Invasive plants can significantly alter our forested landscapes, negatively impacting plants, animals, their habitats, and the natural processes of which they are a part.
Left unchecked, they can take over and dominate entire areas. Worse, invasive plants can alter soil chemistry and local ecosystems -- setting the stage for other invasive species to follow.
Invasive Species Bring More Invasive Species
Tree-of-heaven is an extremely aggressive invasive tree. It doesn’t take long for landscapes to transition from one or two stems to thousands.
Tree-of-heaven releases chemicals into the soil that inhibit the growth of native plants, which tends to encourage other exotic species that evolved with it overseas.
For this reason, areas overgrown with tree-of-heaven frequently also have infestations of barberry, Japanese stiltgrass, multiflora rose, and Asiatic bittersweet.
As native acreage is lost, native animals that feed on plants concentrate their feeding into smaller areas of leftover native plant communities, inflicting unbalanced harm.
Sustained overgrazing often kills native plants, opening more sites for invasive species to populate, accelerating the ecological damage.
Invasive Species on Michaux State Forest
Tree-of-heaven infestation in Michaux State Forest
Invasive plants are a major problem in Michaux State Forest. Common invasive plants there include:
- Japanese angelica tree
- Japanese barberry
- Autumn olive
- Japanese privet
- Japanese stiltgrass
- Multiflora rose
- Japanese knotweed
- Poison hemlock
Many of these invaders arrived by illegal dumping of yard waste, which often contains seeds and viable roots and shoots of invasive species.
Spraying Japanese barberry in Michaux State Forest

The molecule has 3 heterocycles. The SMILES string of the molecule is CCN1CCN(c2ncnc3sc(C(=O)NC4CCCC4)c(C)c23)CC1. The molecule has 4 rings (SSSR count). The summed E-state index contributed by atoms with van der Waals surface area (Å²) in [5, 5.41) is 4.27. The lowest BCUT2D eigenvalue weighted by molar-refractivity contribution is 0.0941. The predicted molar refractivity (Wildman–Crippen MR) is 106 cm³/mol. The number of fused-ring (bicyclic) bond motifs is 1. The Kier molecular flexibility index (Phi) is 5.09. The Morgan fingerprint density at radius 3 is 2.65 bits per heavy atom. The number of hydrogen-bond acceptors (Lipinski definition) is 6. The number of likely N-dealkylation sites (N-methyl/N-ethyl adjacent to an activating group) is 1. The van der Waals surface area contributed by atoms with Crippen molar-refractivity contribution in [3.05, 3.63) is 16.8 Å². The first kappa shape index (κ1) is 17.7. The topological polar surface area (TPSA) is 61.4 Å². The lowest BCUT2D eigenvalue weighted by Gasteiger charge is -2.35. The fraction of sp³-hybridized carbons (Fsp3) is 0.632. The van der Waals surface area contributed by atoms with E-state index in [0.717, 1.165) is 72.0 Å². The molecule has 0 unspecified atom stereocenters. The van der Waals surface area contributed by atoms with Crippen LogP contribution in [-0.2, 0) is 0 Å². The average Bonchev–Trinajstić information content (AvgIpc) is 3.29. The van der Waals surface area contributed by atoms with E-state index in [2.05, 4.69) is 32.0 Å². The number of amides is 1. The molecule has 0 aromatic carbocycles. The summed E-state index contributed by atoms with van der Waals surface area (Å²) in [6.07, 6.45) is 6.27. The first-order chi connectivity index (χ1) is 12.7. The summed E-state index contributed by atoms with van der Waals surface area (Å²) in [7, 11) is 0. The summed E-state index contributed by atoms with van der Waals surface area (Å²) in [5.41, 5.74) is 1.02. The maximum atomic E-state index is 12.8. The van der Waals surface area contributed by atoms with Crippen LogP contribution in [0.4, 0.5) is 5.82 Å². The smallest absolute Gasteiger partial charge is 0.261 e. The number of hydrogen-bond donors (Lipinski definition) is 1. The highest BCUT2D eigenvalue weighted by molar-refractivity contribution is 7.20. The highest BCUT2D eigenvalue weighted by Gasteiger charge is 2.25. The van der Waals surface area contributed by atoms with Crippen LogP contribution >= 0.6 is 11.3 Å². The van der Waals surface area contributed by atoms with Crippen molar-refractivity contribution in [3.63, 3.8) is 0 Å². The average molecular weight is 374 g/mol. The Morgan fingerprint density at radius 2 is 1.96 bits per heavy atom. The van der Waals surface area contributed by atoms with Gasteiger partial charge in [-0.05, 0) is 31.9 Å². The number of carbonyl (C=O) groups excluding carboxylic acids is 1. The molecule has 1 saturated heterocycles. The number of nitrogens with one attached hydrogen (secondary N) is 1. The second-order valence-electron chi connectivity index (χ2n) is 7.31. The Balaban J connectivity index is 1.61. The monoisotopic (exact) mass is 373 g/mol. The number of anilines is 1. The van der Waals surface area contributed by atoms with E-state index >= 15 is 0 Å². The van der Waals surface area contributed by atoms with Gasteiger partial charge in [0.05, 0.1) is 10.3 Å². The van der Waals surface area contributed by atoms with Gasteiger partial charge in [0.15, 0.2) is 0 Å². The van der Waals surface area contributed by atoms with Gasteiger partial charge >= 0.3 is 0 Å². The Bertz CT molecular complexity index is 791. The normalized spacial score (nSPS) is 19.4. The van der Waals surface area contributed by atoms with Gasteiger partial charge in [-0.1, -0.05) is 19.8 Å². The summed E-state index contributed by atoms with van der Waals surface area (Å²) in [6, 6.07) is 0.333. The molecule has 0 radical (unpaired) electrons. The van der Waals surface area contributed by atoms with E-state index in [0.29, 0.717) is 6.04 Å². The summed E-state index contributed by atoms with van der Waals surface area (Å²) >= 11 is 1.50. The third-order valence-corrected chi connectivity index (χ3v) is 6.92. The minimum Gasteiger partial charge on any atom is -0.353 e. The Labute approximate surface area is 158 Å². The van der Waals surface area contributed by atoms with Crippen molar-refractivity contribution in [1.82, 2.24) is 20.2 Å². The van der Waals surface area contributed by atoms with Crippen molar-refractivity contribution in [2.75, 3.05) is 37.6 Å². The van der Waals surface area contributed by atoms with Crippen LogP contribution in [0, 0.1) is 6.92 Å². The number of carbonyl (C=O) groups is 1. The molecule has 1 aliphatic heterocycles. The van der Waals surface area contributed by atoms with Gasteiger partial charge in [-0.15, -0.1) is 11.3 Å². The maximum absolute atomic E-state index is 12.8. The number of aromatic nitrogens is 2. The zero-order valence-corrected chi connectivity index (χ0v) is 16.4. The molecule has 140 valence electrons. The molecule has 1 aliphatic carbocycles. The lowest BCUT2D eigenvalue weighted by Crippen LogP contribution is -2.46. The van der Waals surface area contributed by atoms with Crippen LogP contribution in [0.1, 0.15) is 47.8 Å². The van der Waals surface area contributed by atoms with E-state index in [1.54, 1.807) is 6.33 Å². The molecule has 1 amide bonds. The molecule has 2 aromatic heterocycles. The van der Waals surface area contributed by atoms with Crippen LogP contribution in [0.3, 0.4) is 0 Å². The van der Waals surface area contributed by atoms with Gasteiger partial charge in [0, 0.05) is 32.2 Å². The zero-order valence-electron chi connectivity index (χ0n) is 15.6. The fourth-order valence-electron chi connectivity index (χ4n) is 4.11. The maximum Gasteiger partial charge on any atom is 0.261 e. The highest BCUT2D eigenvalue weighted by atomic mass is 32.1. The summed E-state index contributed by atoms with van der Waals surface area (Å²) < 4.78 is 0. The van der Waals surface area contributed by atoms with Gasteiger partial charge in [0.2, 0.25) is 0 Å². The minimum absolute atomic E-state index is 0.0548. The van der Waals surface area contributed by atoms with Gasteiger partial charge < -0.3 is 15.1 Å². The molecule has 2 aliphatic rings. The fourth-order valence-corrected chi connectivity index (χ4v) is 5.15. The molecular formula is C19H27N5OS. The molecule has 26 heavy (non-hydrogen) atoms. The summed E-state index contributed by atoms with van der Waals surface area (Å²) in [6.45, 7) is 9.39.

Infestations of invasive species are taken very seriously. DCNR’s Bureau of Forestry uses an “early detection rapid response” protocol whenever a new invasive is found, which usually destroys the invasive species before it becomes a problem.
Due to the sheer number of acres the bureau manages, it is impossible to notice all outbreaks -- leading to unintended infestations.
Such was the case for a 400-acre Japanese barberry infestation near Pine Grove Furnace State Park.
The Bureau of Forestry utilized an herbicide treatment program for several years in the area, essentially eradicating the unwanted invasive.
Follow-up spot treatments are routine, and the area will eventually be replanted with native species.
Get Help If Necessary
Weevil on mile-a-minute plant
The invasive plant problem can be daunting, even for our hard-working foresters.
Sometimes it is necessary to call in reinforcements – like, in 2016, when Michaux staff used contractors to eliminate a 95-acre stand of cork and bee-bee trees near Mont Alto.
Staff continue to work on a management plan to treat an additional 202 acres in this region.
The Bureau of Forestry also uses “biological controls,” releasing plant-eating weevils to control the mile-a-minute weed.
These insects have been shown to target the invasive weeds, while avoiding native plants.
Although the weevil will not eradicate mile-a-minute weed, it does have the ability to control its spread.
Keeping Up the Fight
Volunteers help remove invasive Japanese knotweed
Part of DCNR’s mission is to conserve native wild plants. In order to achieve this goal, control of invasive species is crucial, and we hope Pennsylvania citizens will help us in this fight.
Things You Can Do
- Plant only native plants at home and encourage others to do the same
- Eliminate invasive species in your landscape
- Never transfer yard waste to new locations
- Participate with local conservation groups to do invasive species “roundups”
Learn more about invasive species and native plants of Pennsylvania at DCNR’s website.